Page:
Welcome to the personal website of John D’Mille, author and story writer.
The plan behind this website is to introduce enjoyable reading and to record some ideas that might be of benefit to others. John hopes to have several other writers join the Four Seasons Writer's and Readers' Guild and to incorporate as a writers' and readers' home site. We hope the website and the written works introduced here will be enjoyable for you too, our visitors.
Writing historical fiction can be animated by curious observation of the lives of historical personalities and other real people with whom we have shared our own experiences. The people in our lives do not become real characters in the stories but their personalities, their style or lack of it, and their humour are the intuitions that help design the fictional characters.
John D'Mille began an exciting working life as a carpenter’s trainee and travelled through a number of very different fields of employment, partly as a consequence of falling off ladders or some such calamity. Childhood polio limited the choices but the challenges have had some positive outcomes.
It was an era when families suffered painful war losses. Some of the young schoolmates of the day had lost a father. They were specially regarded by the townsfolk. Disabilities of returning soldiers, doctors, nurses and other profesionals were experienced all-over the world.
Books became an important adjunct to the carpenter's tools. Like so many writers, John D'Mille has an abiding interest in history. For this writer, the interest has been in the people who displayed admirable qualities in recovering from terrible crises: Europe and the Americas after the wars; Britain especially in the reign of King George VI. The world is full of writable history but so much of it is well worn and documented. One strain though remains to be explored. The children of the wars is a line of literary promise that seems to have escaped the attention of most historians. D'Mille's small novel, Poor Angelina, e-published on Google, is in that mold. Then there may be stories about Wally, the boy who could not stop becoming a soldier, and Erik, the German flier who migrated to Australia and developed a love for the out-back, the way out-back, where he flew light aircraft rounding-up stock on those hundreds of square miles of cattle runs, building fences, and hunting wild dogs. Erik's real name is a mystery but he showed a deep, silent interest in John's babling about D-Day from an adjoining hospital bed, in 2005. Then Erik told the other side of his story and suddenly, all became clear. Where was Erik on D-Day 1944?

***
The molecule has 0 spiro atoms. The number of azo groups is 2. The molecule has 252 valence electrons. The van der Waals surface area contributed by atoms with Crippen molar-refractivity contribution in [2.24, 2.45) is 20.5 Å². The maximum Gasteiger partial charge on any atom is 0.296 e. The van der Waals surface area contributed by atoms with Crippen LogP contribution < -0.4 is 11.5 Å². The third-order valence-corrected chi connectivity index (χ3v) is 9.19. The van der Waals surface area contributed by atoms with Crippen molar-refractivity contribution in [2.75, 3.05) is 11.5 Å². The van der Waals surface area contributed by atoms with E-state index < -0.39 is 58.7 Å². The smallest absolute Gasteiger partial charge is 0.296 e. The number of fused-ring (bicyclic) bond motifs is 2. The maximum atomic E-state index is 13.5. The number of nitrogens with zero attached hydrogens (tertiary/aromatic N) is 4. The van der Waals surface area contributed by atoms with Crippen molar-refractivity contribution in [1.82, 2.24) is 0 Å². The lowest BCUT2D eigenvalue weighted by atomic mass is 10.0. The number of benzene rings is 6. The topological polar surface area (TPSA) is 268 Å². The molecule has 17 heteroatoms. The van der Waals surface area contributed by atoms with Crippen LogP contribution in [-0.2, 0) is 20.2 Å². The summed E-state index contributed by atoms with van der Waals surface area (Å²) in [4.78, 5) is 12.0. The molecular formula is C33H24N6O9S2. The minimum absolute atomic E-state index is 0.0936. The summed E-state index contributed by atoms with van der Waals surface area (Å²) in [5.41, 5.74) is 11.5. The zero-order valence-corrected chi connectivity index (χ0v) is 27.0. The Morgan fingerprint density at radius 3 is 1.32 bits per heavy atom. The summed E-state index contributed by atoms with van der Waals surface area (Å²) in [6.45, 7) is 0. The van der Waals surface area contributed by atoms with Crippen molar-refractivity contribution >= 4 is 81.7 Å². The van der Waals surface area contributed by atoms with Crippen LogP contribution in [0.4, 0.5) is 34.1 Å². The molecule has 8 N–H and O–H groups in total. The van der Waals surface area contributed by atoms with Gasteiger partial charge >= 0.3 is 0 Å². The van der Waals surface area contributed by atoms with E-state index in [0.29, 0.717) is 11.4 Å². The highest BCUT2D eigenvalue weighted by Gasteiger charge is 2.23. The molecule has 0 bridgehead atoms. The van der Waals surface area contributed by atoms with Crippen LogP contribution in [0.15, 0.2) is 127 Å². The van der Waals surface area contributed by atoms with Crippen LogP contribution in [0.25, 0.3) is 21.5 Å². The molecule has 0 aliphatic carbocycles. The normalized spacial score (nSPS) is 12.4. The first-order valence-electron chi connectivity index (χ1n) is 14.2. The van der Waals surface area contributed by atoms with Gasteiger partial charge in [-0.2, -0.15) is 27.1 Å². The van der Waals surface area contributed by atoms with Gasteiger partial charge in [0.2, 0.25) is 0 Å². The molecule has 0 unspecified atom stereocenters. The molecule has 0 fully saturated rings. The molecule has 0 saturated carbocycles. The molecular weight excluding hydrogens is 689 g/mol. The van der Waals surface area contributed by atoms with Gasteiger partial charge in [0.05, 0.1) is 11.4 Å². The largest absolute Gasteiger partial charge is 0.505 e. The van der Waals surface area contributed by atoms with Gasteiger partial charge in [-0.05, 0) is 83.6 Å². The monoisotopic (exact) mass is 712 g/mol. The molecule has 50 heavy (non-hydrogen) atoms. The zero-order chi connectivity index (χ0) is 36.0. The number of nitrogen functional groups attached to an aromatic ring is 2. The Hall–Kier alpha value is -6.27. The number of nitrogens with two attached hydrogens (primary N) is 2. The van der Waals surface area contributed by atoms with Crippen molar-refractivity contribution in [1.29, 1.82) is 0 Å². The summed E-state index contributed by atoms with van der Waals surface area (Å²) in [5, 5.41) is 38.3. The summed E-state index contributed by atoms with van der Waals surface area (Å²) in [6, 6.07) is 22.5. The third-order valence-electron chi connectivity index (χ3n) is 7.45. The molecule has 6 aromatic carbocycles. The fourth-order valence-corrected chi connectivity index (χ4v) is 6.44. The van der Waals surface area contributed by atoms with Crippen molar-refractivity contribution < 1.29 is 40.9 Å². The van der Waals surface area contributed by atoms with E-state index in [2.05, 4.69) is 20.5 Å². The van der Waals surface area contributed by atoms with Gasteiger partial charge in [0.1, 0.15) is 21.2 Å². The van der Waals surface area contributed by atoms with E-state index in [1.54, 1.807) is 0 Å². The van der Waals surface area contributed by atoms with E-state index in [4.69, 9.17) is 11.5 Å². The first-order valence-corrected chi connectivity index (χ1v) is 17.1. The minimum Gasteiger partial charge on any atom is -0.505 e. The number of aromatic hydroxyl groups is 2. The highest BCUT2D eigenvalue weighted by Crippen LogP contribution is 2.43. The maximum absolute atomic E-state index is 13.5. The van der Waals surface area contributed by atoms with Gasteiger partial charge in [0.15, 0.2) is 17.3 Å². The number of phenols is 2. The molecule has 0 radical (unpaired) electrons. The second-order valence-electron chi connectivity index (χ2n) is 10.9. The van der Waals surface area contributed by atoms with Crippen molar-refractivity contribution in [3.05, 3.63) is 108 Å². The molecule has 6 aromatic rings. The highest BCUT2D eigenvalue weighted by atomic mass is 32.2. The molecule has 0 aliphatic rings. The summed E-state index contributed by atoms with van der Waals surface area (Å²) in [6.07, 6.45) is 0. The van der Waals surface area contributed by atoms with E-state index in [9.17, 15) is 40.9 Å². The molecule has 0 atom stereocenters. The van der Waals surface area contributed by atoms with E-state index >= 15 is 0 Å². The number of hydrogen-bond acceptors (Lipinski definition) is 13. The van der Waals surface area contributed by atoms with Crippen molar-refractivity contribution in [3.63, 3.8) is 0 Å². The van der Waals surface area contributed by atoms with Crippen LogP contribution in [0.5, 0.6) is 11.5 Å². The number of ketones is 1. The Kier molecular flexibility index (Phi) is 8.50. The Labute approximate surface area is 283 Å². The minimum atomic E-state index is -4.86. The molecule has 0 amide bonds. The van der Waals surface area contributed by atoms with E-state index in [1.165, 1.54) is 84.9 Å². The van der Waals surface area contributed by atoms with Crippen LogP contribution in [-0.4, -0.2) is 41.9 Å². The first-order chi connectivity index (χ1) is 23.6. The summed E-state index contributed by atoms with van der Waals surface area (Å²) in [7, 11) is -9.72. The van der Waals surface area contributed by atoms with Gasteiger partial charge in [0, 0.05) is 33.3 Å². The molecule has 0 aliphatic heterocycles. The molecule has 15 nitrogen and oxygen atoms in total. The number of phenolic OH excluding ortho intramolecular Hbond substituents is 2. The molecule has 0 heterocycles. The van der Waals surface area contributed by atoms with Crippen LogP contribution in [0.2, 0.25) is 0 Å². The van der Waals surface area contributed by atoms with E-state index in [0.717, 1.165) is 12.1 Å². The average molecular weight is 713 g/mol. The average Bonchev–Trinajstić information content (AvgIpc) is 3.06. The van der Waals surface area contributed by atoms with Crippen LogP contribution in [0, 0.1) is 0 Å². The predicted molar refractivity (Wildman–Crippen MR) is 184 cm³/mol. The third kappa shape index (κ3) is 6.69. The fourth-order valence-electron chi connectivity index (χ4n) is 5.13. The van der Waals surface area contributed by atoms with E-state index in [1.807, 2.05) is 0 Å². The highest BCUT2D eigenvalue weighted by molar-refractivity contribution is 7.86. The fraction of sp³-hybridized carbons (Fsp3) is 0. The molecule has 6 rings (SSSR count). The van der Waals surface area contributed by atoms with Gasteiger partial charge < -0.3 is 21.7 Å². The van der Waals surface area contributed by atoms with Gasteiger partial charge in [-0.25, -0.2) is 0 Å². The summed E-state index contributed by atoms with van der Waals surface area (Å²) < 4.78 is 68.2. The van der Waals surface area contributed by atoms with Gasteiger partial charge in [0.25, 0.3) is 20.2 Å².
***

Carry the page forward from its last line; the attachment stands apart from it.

Erik's tale might make a fascinating biographical story, peppered with innovations and wild guesses, but fascinating all the same.
John's wife is Cecily and she does most of the work here. Greg keeps the wheel chair at high speed when his father get out in it. Greg is a down syndrome young man, a valued helper at Vinneys, where he is a volunteer.
Daughter Lisa and her husband Michael, Artist-Art Teacher and Network Manager respectively, raise the grandchildren to great heights of success and stature. Six feet five inches is the record so far. Ciaran, Shahana, Ethan and Annika, keep our lives interesting and enjoyable.